The Law Society of Upper Canada has Ontario’s lawyers in a fit.  The Society, which governs the province’s lawyers, has proposed that new anti-discrimination rules should come into effect.  It is being proposed that law firms be prohibited from discriminating against lawyers who reduce their work loads in order to take care of family responsibilities.

This remarkably pro-family proposal would be a departure from the way that most large law firms operate in the province.  In order to advance to the level of partner in most large firm, one must be prepared to sacrifice family life in order to put in the greatest number of hours – to maximize the amount which can be billed to clients.

This places many female lawyers in a dilemma.  Those who decide that they will take time out to have children, and consequently reduce their working hours to take care of their children, find that they are excluded from advancement in the firm.  The proposed rule would prevent law firms from discriminating against men and women who reduce their billable hours because of family responsibilities.  It would radically change the position of women in the legal profession.

The proposed rule is pro-family.  For years feminists have pushed for a greater participation of women in the work force.  But the price has been nothing less than anti-human.  Women are treated as equals in the work place and in the professions provided they are willing to sacrifice their ability to bear children and their natural and laudable desires to spend time raising those children.

This is one reason that the pro-life movement so often finds itself at odds with the feminist movement.  Equality until now has meant that women are treated as equal as long as they disown their ability to give life.  Women are treated as equal to men when they cease being women.  That is most certainly not liberation.  All that might be in for a change.  Now, the governing body of the legal profession in the largest province in the country is suggesting that women should be able to enjoy a full legal career, as would any man, and be able to enjoy family life.  That is truly something to rejoice about.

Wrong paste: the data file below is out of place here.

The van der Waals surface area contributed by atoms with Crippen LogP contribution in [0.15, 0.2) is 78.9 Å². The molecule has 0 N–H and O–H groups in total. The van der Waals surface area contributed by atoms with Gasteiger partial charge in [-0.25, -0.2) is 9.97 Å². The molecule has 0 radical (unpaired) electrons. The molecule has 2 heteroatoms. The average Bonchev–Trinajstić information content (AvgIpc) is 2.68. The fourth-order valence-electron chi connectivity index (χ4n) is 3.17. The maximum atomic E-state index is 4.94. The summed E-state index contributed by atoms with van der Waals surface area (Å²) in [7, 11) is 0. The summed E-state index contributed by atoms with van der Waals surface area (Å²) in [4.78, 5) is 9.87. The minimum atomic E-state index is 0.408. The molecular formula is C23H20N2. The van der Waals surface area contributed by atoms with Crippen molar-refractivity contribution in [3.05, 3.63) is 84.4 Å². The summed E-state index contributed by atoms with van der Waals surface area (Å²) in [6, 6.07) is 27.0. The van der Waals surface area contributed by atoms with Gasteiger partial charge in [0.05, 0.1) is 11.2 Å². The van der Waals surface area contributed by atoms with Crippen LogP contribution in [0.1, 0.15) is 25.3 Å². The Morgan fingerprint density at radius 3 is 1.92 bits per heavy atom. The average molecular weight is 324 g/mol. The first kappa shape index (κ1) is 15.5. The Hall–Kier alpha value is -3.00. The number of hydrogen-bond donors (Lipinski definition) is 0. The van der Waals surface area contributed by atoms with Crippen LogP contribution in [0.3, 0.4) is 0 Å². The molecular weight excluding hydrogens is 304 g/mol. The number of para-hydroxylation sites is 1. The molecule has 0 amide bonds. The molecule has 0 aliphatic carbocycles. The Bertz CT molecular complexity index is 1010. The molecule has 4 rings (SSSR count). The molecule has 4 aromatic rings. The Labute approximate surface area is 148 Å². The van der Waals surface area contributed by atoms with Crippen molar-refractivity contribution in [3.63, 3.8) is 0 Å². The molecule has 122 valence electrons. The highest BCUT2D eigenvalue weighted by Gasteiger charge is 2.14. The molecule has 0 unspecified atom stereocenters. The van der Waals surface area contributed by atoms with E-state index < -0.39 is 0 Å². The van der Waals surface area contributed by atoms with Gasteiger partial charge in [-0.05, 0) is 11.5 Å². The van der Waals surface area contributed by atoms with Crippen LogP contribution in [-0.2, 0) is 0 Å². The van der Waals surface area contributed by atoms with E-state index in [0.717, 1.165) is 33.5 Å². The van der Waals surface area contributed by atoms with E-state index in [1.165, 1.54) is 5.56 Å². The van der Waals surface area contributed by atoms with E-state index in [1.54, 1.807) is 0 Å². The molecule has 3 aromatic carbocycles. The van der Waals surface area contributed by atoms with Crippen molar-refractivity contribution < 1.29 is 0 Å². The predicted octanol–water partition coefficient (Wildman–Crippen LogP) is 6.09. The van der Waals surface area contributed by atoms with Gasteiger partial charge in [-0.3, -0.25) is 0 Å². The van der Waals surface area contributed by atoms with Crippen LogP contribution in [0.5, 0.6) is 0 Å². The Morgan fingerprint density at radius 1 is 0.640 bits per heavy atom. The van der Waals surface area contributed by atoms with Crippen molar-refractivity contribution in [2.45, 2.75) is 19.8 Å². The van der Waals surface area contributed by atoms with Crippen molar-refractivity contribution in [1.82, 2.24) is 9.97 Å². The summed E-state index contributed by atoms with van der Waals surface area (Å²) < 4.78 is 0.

It is hard to overstate the impact of this proposal.  The advancement of women in the work force is one which the corporate world and bodies such as large law firms have fully supported.  But then why shouldn’t they?  Working women means more people looking for work and therefore cheaper labour.  It also means more spending money in the hands of consumers and therefore greater sales.  The support of the conservative corporate world for women’s equality to this point is hardly surprising.

This proposal however is different because it doesn’t make good economic sense as much as it makes good human sense.  If a law firm, or any other business, wants to maximize its profit, it will seek to get the maximum amount of effort put of each employee.  It serves profit-making to treat workers ass simply another resource to be manipulated in order to extract the maximum output from them.  Allowing parents to spend more time with their families obviously runs contrary to this.  It is important to remember that this proposal applies equally to men.

Given all this, it is not surprising that much of the legal establishment is in a flap over this proposal.  The measure after all, is in direct conflict with fundamental attitudes which have driven Western business interests for so long.  The fight against the proposal is being led in large part by the Law Times, a weekly newspaper for lawyers.  The sort of sleazy tactics which are common in media reports on pro-life issues are being used here.  In a front page story on the issue, the newspaper quotes six sources – all opposed or expressing reservations about the proposal.

The Globe and Mail, Canada’s voice of business and as well, the foremost promoter of abortion and anti-life opinion, printed an op-ed piece from a Law Times columnist.  She made it clear that the proposal is unacceptable because it somehow is built on the idea that child raising is a laudable activity which should be encouraged.  Clearly the anti-family gang sees this as dangerous legislation.

Getting the proposal approved will be an uphill battle.  It could just be beginning of a revolution that sees family life triumph over profit-making.